NewsStand was originally designed as a web application but can now be run on a number of platforms, including as an app, and also supports a gesturing touch interface  as is common on smartphones and tablets. Some of the principal issues that arise in the construction of NewsStand include how to cluster the various articles in the RSS feeds based on the words that they contain and, of equal importance, the time at which they arrive and the velocity and acceleration of the cluster's rate of growth, how to identify words that correspond to geographic locations (known as toponym recognition), and, when the identification is positive, how to resolve any ambiguities (known as toponym resolution) [3,4,5]. In addition, the images and videos associated with members of the cluster are identified and grouped together . The result is a significant step forward in the emerging field of computational journalism.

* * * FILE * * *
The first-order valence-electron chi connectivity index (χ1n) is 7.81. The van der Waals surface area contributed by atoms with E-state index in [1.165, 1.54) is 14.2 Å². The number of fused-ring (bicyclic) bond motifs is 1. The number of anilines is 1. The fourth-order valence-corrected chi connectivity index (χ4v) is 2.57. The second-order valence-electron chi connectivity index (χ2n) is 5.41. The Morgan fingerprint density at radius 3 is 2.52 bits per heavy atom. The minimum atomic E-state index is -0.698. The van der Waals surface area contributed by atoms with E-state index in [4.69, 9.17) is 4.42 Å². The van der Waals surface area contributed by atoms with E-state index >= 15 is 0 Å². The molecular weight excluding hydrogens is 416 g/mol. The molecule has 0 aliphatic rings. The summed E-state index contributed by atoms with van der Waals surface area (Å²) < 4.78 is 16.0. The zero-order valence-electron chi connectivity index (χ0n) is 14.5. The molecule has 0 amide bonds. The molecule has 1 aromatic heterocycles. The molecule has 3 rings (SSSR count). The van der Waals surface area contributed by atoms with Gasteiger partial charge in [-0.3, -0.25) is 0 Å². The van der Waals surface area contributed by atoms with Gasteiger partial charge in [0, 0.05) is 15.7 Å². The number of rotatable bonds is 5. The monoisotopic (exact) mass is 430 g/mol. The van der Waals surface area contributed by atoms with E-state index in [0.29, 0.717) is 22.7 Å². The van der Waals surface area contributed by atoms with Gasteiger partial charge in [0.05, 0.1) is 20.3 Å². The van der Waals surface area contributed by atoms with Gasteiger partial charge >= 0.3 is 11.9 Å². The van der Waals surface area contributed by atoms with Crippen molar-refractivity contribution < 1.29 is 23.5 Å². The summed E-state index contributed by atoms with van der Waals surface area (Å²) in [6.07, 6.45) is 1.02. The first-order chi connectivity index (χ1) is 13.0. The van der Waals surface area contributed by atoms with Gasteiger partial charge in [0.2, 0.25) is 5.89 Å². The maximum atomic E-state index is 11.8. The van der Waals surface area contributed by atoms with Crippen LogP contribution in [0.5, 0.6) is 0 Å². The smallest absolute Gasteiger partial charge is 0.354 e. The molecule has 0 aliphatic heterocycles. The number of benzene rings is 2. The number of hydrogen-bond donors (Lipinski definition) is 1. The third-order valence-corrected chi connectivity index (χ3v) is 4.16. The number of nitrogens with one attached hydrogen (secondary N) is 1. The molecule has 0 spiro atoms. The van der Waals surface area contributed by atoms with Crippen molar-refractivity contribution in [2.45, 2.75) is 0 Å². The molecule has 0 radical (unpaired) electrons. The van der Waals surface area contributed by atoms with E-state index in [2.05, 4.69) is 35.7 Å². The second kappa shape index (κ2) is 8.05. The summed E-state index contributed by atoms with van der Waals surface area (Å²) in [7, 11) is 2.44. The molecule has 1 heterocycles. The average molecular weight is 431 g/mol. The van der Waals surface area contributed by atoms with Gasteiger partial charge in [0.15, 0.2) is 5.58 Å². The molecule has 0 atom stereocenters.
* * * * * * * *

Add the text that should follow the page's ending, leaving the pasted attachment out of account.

Sponsored in part by NSF Grants IIS-07-13501 and IIS-08-12377
When using a mouse interface, NewsStand enables two types of interaction:
The web version of NewsStand can also be run on a device with a gesturing touch screen interface where there is no mouse or touch pad (e.g., Apple products such as the iPad, iPhone, iPod Touch, and also devices powered by Android). If you want to take advantage of the gesturing touch screen interface, then on the Apple products where no mouse or touch pad is present, you will need to run the web version using Safari, although on a device powered by Android, NewsStand works with the default Android browser. Note that the look and feel of the user interface differ slightly when using a mobile device with a small screen. In addition, we observe that the Apple MAC also recognizes some of these gestures (scroll and zoom) while having both a touch pad and a mouse interface. In this case, again, you will need to run the web version using Safari.
Of course, the available modes of interaction may limited on the platforms where no mouse is present. On these platforms, the effect of a click action is achieved by a tapping action, while the hovering mode of interaction is not always available in its full generality, although on some platforms some of its effects are achieved by a combination of an explicit scrolling or panning action (the difference depends on whether the motion is vertical or horizontal, respectively) and an implicit tapping action.